At the Housing Technology 2020 conference in March (just before the lockdown began), Adra’s Alun Hughes and Geraint Vernon described their journey to a successful in-house business application development, in the belief that sharing their experience would be of benefit to other housing providers.
Adra is a social housing provider in North Wales. We were previously known as Cartrefi Cymunedol Gwynedd until a rebranding in October 2019. Our company looks after 6,300 homes and provides services to over 14,000 local customers.
In 2017, having just completed a staff ‘agile working’ transformation project which included a massive move away from paper to electronic forms, we embarked on several ambitious IT projects including replacing our housing and repairs management systems with a new core business system (ActiveH by MIS). We also began rolling out Office365 using a Microsoft Teams-first approach with TSG.
We were aware that many corporate paper-based processes still existed and would not be digitised within the core business system implementation. These were mainly centred around corporate HR and finance processes, and we were keen to offer these to staff digitally through a self-service portal. While we wanted to be self-sufficient in developing our own solution, we didn’t want to become bogged down as a software house. Low-code development was therefore very attractive to us in terms of the ratio of resource investment vs. time to develop.
To minimise costs, we decided that we would source a bolt-on business process management (BPM) solution for SharePoint Online (SPO), a technology we had little experience of at the time. By mid-2018, we had identified many potential candidates, installed demo versions and visited current users. FlowForma, Nintex and Microsoft Power Platform were the frontrunners, with FlowForma becoming our final choice due to the excellent relationship we quickly established with them, and the fact that it offered the best value for money and most closely matched our requirements at that time. It’s worth noting that back then, the emerging Power Platform was not the polished and powerful product it is today.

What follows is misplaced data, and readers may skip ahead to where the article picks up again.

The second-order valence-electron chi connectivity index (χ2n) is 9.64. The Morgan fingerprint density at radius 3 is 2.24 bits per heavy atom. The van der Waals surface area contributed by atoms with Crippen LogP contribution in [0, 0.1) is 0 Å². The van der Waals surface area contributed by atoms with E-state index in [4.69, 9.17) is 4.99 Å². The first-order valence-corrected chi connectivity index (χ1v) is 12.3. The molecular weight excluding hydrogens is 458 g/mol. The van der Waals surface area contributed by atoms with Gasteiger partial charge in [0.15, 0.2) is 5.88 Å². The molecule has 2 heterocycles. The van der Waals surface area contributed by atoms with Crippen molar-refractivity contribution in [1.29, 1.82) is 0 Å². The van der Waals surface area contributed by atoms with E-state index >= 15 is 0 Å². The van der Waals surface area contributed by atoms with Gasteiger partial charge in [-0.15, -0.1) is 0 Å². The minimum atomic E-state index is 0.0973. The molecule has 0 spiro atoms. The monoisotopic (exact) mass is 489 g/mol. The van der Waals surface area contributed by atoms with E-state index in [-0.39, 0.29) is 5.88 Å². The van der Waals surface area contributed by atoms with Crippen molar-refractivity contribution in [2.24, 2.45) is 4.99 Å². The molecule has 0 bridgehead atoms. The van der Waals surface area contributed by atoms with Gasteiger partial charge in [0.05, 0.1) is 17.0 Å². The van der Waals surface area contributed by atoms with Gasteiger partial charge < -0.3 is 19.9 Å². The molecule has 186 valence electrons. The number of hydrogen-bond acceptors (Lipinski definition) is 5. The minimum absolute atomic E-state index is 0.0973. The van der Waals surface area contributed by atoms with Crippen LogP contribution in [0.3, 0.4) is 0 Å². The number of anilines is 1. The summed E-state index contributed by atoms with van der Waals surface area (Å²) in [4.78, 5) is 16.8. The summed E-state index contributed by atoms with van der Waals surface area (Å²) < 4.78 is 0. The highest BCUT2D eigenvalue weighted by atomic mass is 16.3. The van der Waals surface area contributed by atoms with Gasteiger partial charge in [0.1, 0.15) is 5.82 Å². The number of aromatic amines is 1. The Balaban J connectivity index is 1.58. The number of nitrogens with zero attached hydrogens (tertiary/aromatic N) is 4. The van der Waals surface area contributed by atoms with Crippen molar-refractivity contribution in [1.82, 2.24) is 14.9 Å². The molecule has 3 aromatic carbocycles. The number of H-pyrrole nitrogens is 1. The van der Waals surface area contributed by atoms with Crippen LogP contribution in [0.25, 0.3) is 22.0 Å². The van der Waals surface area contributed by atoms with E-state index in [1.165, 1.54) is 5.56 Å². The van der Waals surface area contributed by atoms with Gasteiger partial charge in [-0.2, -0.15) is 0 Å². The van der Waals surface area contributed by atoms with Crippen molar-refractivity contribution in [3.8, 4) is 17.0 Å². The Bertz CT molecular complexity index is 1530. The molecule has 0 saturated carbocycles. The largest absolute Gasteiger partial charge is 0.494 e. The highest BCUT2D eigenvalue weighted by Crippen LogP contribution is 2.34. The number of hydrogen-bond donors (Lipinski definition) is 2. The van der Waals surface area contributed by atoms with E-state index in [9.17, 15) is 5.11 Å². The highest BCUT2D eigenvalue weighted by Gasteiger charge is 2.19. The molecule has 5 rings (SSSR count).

Towards the end of 2018, we had identified our leave of absence (eight separate paper processes) and expense request processes as the top candidates for digitisation using FlowForma and the SPO development environment. We have a background in agile development methodologies and lean business transformations so we quickly agreed on new, more efficient business processes with all stakeholders. Each of the new process requirements was collected and shared for sign-off as agile user-stories.
We explained to the business that we would develop in ‘sprints’, with the initial goal being a minimum viable product (MVP) tested and released (i.e. an application with the minimum functionality required to fulfil the new business process). From experience, it is invaluable to engage with the stakeholders and end-users continually during the development process and to collect their thoughts (and criticisms!) into the product backlog. The MVP would be followed by regular iterative updates, where product backlog items would be implemented (with these being a mixture of already planned improvements, new user requirements and bugfixes).
By the way, don’t develop anything that doesn’t improve process efficiency and push back on any scope creep; if you don’t, you will find yourself developing the software equivalent of the Death Star (and we all know what happened to that).
By spring 2019, and several sprints later, we had both a leave of absence and expenses claim with approval processes live for staff at Adra. These were made available to staff via a SPO modern site experience and the entire process was presented bilingually (Welsh and English).
Developing within FlowForma was easy and efficient. The product was clean and logical for users, with the user experience being mostly pre-set within the forms. As we gained experience in the FlowForma environment, we became aware of security issues inherent to using SPO as the database backend. This took a lot of effort to lock down effectively. This was necessary because many of the leave of absence forms could contain very sensitive information (hospital leave, maternity leave and so on). Unfortunately, we found that within our infrastructure, as we improved security, we also severely degraded application performance. So much so that we decided to re-evaluate the marketplace armed with a greater understanding of our requirements.